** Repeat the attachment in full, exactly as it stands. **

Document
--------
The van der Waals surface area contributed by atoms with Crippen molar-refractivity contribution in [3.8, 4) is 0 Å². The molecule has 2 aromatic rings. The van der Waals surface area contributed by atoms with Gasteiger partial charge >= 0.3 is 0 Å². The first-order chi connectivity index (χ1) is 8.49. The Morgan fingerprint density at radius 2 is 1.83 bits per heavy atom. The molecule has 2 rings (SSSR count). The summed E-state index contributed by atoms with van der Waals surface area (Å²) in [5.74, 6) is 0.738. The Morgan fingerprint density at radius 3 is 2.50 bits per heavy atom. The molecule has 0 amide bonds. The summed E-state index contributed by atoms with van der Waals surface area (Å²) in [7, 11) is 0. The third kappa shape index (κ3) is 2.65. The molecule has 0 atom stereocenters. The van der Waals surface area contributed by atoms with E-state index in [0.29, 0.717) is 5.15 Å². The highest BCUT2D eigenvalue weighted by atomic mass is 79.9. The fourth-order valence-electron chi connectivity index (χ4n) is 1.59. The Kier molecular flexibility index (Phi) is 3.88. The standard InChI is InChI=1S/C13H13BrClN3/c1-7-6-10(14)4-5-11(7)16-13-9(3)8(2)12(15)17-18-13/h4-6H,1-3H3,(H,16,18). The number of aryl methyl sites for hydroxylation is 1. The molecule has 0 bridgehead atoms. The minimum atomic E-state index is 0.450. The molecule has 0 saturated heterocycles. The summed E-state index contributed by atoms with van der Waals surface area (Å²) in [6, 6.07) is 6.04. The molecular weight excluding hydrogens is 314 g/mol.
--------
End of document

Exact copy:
The van der Waals surface area contributed by atoms with Crippen molar-refractivity contribution in [3.8, 4) is 0 Å². The molecule has 2 aromatic rings. The van der Waals surface area contributed by atoms with Gasteiger partial charge >= 0.3 is 0 Å². The first-order chi connectivity index (χ1) is 8.49. The Morgan fingerprint density at radius 2 is 1.83 bits per heavy atom. The molecule has 2 rings (SSSR count). The summed E-state index contributed by atoms with van der Waals surface area (Å²) in [5.74, 6) is 0.738. The Morgan fingerprint density at radius 3 is 2.50 bits per heavy atom. The molecule has 0 amide bonds. The summed E-state index contributed by atoms with van der Waals surface area (Å²) in [7, 11) is 0. The third kappa shape index (κ3) is 2.65. The molecule has 0 atom stereocenters. The van der Waals surface area contributed by atoms with E-state index in [0.29, 0.717) is 5.15 Å². The highest BCUT2D eigenvalue weighted by atomic mass is 79.9. The fourth-order valence-electron chi connectivity index (χ4n) is 1.59. The Kier molecular flexibility index (Phi) is 3.88. The standard InChI is InChI=1S/C13H13BrClN3/c1-7-6-10(14)4-5-11(7)16-13-9(3)8(2)12(15)17-18-13/h4-6H,1-3H3,(H,16,18). The number of aryl methyl sites for hydroxylation is 1. The molecule has 0 bridgehead atoms. The minimum atomic E-state index is 0.450. The molecule has 0 saturated heterocycles. The summed E-state index contributed by atoms with van der Waals surface area (Å²) in [6, 6.07) is 6.04. The molecular weight excluding hydrogens is 314 g/mol.